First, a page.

Alvaro de Marichalar Saenz de Tejada became the first person to cross the Atlantic on a personal watercraft, making the 5,200-mile journey from Rome to Miami in 117 days aboard a 9-foot Bombardier Sea-Doo. The Spanish count trained for a year and put on 40 pounds to make up for the weight he expected to lose along the journey. Accompanied by a support ship with a crew of six, Marichalar said he averaged 12 hours a day, pointing out that he stood up for most of the voyage to prevent spinal injury. "The most difficult part," he added, "was the cold."

Second-Amendment Follies

Donna Sue Miller, 46, admitted responsibility for the death of her 5-month-old grandson, who was shot by a bullet from a .40-caliber Glock semiautomatic handgun that Miller had hidden in the broiler drawer of the oven in her home in Cassopolis, Ind. The gun discharged two days later when Miller put a pizza in the oven to cook. "I didn't know the gun was loaded," she said after she was sentenced to five years' probation.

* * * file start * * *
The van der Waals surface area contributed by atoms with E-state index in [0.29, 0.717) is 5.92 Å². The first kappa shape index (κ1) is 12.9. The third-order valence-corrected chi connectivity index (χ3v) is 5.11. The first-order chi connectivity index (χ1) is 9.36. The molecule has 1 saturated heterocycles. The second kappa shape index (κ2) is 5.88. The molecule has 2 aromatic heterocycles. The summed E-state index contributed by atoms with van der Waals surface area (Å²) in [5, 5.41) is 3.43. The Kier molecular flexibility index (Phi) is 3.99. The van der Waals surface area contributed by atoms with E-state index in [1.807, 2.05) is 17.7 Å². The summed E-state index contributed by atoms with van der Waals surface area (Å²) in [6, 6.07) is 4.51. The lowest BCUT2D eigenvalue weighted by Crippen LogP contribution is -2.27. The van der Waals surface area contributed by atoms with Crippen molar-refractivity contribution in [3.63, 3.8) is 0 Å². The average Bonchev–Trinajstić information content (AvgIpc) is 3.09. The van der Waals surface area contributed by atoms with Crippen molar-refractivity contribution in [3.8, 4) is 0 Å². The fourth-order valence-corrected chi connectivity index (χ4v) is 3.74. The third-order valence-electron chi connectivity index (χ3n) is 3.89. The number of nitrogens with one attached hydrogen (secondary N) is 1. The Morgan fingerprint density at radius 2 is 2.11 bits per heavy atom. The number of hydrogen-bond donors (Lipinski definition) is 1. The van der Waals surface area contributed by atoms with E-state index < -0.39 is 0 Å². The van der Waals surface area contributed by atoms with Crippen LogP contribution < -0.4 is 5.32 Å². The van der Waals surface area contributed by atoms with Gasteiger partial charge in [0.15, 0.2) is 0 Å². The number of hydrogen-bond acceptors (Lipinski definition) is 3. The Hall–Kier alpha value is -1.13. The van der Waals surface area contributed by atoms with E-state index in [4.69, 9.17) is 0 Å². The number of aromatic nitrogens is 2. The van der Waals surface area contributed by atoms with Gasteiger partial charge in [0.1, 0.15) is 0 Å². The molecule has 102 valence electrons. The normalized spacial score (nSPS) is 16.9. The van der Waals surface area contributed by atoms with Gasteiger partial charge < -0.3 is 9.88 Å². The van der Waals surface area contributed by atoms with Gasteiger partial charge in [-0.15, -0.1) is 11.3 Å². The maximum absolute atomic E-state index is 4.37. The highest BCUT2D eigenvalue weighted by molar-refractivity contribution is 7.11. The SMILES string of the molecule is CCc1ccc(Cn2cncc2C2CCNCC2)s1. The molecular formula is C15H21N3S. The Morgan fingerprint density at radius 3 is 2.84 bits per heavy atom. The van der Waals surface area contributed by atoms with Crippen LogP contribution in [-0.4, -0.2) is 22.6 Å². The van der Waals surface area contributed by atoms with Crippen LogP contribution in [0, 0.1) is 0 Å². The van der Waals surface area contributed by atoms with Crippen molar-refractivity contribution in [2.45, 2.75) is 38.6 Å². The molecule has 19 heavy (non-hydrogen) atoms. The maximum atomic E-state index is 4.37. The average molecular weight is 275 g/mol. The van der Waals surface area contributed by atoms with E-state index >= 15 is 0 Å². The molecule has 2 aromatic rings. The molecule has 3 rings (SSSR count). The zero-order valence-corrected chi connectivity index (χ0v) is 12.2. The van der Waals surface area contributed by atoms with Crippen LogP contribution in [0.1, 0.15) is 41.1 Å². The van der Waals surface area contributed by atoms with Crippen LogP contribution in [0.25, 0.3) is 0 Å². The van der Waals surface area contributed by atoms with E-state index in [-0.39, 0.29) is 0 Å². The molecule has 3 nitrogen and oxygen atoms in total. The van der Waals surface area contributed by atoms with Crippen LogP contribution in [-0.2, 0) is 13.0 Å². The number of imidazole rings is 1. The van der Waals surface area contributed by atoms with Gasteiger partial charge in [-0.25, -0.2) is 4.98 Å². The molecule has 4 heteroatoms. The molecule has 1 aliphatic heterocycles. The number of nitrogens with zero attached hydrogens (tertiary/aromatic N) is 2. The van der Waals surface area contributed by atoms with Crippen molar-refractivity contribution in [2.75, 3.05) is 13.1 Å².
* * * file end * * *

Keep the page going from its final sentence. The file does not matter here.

Two Boy Scout employees in charge of firearm safety at a summer camp in Boone, Iowa, were fired for shooting BB guns at other Scouts. One 15-year-old counselor suffered a serious eye injury that could result in a permanent partial loss of vision. "This is a clear case of just acting stupid," Mitigwa Camp Director Pete Langston told the Des Moines Register. "They messed up."

Police in Norcross, Ga., reported that a 13-year-old boy was shot in the head while attending a gun show with his father. Gwinnett County police representative Ray Dunlap could offer no details of how the shooting happened but did say that "it was an accidental discharge of a handgun."

Compiled by Roland Sweet from the nation's press. Send clippings, citing source and date, to POB 8130, Alexandria VA 22306.